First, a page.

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How much should my child eat to stay healthy?
By on March 28th, 2011

Kids who are more active burn more calories, so they need more calories. Here are some daily estimates from each food group.

Grains

Grains are measured out in ounce equivalents. What are they? Ounce equivalents are just another way of showing a serving size.

Here are ounce equivalents for common grain foods. An ounce equivalent equal?

  • 1 slice of bread
  • ½ cup of cooked cereal, like oatmeal
  • ½ cup of rice or pasta
  • 1 cup of cold cereal

* 4- to 8-year-olds need 4-5 ounce equivalents each day.
* 9- to 13-year-old girls need 5 ounce equivalents each day.
* 9- to 13-year-old boys need 6 ounce equivalents each day.

And one last thing about grains: Try make at least half of your grain servings whole grains, such as 100% whole-wheat bread, brown rice, and oatmeal.

Vegetables

Of course, you need your vegetables, especially those dark green and orange ones. But how much is enough? Vegetable servings are measured in cups.

* 4- to 8-year-olds need 1½ cups of veggies each day.
* 9- to 13-year-old girls need 2 cups of veggies each day.
* 9- to 13-year-old boys need 2½ cups of veggies each day.

Fruits

Sweet, juicy fruit is definitely part of a healthy diet. Here’s how much you need:

* 4- to 8-year-olds need 1-1½ cups of fruit each day.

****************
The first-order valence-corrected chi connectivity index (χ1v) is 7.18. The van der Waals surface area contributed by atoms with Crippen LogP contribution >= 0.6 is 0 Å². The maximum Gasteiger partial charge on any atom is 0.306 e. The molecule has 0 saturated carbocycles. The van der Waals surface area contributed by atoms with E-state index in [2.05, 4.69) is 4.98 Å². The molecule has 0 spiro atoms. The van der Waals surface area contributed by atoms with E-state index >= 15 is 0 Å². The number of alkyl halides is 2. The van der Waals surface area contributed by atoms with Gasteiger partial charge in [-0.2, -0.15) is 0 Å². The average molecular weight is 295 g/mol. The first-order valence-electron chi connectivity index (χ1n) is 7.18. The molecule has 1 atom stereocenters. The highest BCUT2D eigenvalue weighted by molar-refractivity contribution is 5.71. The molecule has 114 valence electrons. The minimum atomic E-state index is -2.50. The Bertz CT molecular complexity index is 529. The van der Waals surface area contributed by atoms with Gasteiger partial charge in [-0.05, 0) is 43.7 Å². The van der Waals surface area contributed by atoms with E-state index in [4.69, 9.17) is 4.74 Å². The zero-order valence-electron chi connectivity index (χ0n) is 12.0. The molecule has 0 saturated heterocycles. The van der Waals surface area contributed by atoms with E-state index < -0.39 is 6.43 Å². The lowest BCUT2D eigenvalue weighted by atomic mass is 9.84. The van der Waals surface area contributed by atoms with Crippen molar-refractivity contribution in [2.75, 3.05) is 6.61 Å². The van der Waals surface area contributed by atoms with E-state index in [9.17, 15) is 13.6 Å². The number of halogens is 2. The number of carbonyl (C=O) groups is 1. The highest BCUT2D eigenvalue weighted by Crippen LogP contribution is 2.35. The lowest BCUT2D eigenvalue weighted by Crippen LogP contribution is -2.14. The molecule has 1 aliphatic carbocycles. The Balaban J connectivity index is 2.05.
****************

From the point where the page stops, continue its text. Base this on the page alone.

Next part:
* 9- to 13-year-olds need 1½ cups of fruit each day.

Milk and Other Calcium-Rich Foods

Calcium builds strong bones to last a lifetime, so you need these foods in your diet.

* 4- to 8-year-olds need 2 cups of milk (or another calcium-rich food) each day.
* 9- to 13-year-olds need 3 cups of milk (or another calcium-rich food) each day.

If you want something other than milk, you can substitute yogurt, cheese, or calcium-fortified orange juice — just to name a few.

Meats, Beans, Fish, and Nuts

These foods contain iron and lots of other important nutrients. Like grains, these foods are measured in ounce equivalents.

An ounce equivalent of this group would be:

  • 1 ounce of meat, poultry, or fish
  • ¼ cup cooked dry beans
  • 1 egg
  • 1 tablespoon of peanut butter
  • ½ ounce (about a small handful) of nuts or seeds

* 4- to 8-year-olds need 3-4 ounce equivalents each day.
* 9- to 13-year-olds need 5 ounce equivalents each day.

http://kidshealth.org/kid/stay_healthy/food/pyramid.html#

Reviewed by: Mary L. Gavin, MD

Date reviewed: January 2009

 

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